Welcome to 2019! Launching into a new year brings an opportunity to review the work plan created and implemented by you and your team. The underpinning for the work plan must reside in the data collected within the medical record. The medical record demonstrates the clinician’s ability to plan, coordinate, and evaluate patient care. Proper documentation provides guidance for appropriate treatment decisions, evaluation of the healing process, support for reimbursement claims, and a defense for litigation. This information can easily function as a checklist for your team to follow, driving the path for clinical, operational, regulatory, and economic/financial compliance.
Checklists can be created and used as written guides to help your team meet key steps in compliance. In wound care, clinical, operational, regulatory, and economic/financial rules help maintain compliance with standards, and checklists can provide an audit tool to ensure that requirements have been followed. Using a clinical checklist can help to better organize the clinician’s time.
Consider the following clinical and operational checklist:
- Use an interoperable, specialty wound care electronic health record.
- Create and streamline smart, strategic workflows for staff and providers.
- Integrate evidence-based medicine and wound care pathways.
- Manage the department through a comprehensive reporting engine providing clinical, operational, financial, and marketing reports.
- Update patient-specific education.
- Review and update the product formulary and technologies.
- Know hospital accreditation standards and support within department and documentation workflows.
- Implement Clinical Decision Support Alerts.
- Review and update your department’s clinical and operational policies and procedures, including signature requirements for your documentation process.
- Review and update job descriptions.
- Ensure staff credentials and competencies and skill sets are up to date.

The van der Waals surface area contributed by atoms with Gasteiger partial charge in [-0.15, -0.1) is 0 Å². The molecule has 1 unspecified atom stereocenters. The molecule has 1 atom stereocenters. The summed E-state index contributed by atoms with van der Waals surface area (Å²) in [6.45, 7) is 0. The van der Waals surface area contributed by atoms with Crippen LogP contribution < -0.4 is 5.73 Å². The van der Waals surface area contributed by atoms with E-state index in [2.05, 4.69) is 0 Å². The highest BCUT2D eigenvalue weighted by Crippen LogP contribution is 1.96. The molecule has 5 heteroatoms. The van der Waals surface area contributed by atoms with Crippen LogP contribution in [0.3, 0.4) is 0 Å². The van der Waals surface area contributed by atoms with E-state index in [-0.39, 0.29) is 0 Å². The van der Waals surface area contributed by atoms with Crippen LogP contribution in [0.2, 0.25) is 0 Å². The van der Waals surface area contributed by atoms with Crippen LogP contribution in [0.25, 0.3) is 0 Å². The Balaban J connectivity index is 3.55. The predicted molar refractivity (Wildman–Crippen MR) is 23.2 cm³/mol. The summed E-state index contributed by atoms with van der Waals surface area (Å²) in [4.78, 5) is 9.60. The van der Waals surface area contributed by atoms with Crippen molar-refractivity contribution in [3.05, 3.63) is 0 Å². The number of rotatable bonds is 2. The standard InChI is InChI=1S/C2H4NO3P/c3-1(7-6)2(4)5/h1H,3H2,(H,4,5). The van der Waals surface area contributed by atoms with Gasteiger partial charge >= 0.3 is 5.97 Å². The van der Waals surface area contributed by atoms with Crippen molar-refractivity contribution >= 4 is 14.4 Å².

- Review budget for staff education.
- Reevaluate the use of technology and supplies to ensure appropriate use for your patient population.
- Coordinate discussions with clinical providers to ensure appropriate understanding of surgical wound care services and documentation requirements.
- Manage patient outliers and update plans of care.
- Review and update payer matrix.
- Map authorizations and verification of benefits, advance beneficiary notice, and copay processes.
- Ensure the “reason for referral” is clearly documented.
- Understand insurance verification and medical necessity by payer process.
- Review the annual Office of Inspector General work plan to improve operations, clinical documentation, and charging and coding practices.
- Implement and review the wound care department’s charge description master, Current Procedural Terminology 4,* and Healthcare Common Procedure Coding System level II with modifiers (if appropriate).
- Meet with select departments to review updates for preregistration, coding, billing, medical records, and denial management.
- Implement interfaces to capture and send codified data, which decreases duplicative work and improves patient safety.
- Mentor staff.
- Participate in the 2019 Quality Payment Program1
Read previous articles in “Advances in Skin & Wound Care” by Cathy Thomas Hess in the link.
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Cathy is Chief Clinical Officer for WoundExpert® and Vice President at Net Health, and in addition to being the MIPS Clinical Consultant for WoundExpert. She gained over 30 years of expertise in various acute care, long-term care, sub-acute care facilities, home-health agencies, and outpatient wound care department settings. Cathy is the author of Clinical Guide to Skin and Wound Care (also translated into Italian and Portuguese) – Eighth Edition published in September of 2018.